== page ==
That’s What Leprechauns Do by Eve Bunting (J E BUN)
As a storm approaches, three leprechauns get ready to go to work. Their job? Placing the pot of gold at the end of the rainbow, of course! “No mischief, no mischief along the way,” they chant. But they just can’t help themselves from pulling a few pranks because “that’s what leprechauns do.”
The Night Before St. Patrick’s Day by Natasha Wing (J E WIN)
In this Irish twist on “’Twas the Night Before Christmas,” it’s the night before St. Patrick’s Day, and Tim and Maureen are awake setting traps for a leprechaun. The next morning, they’re shocked to find a leprechaun in their trap, but will they be able to find his gold?
St. Patrick’s Day by Gail Gibbons (J 394.268 GIB)
Introduce young ones to the origins of St. Patrick’s Day with this nonfiction picture book about the life and works of St. Patrick and the various ways the holiday is celebrated.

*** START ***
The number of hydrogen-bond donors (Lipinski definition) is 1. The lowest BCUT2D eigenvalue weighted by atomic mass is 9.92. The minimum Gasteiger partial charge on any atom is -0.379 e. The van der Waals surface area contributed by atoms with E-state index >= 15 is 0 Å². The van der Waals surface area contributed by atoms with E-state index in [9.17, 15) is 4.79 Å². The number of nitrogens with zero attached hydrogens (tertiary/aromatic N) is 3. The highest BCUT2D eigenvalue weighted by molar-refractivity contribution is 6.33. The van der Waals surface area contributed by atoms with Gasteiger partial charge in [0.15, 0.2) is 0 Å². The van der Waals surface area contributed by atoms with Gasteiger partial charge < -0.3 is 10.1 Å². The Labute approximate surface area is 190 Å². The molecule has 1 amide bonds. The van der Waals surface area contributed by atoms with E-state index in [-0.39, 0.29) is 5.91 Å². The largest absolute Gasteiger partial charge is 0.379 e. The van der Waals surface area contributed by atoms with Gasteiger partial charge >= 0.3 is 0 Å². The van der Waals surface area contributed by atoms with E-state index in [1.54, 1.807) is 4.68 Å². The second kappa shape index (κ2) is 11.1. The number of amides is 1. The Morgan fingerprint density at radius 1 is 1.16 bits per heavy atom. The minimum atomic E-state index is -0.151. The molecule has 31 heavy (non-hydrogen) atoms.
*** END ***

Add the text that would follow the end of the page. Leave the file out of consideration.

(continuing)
The Luckiest St. Patrick’s Day Ever! by Teddy Slater (J E SLA)
Follow the Leprechaun family on their favorite day of the year as celebrate St. Patrick’s Day with a parade, dancing, music, and an Irish feast!
S is for Shamrock: An Ireland Alphabet by Eve Bunting (J 941.5 BUN)
From the Blarney Stone to fairy rings to shamrocks, take an A to Z tour of Ireland in this nonfiction title.
St. Patrick’s Day in the Morning by Eve Bunting (J E BUN)
Set in a village in Ireland on St. Patrick’s Day, Jamie, the youngest in his family, is too small to walk in the big parade. Disappointed, he wakes up early and sets out to prove them wrong.
Jamie O’Rourke and the Big Potato by Tomie dePaola (J E DEP)
In this Irish folktale, potato farmer Jamie O’Rourke—“the laziest man in all of Ireland”—convinces himself he’ll starve to death after his wife hurts her back doing all the household and garden chores. When Jamie catches a leprechaun who offers a magical potato seed instead of a pot of gold in exchange for his freedom, the resulting gigantic potato feeds the O’Rourkes and their village longer than imagined.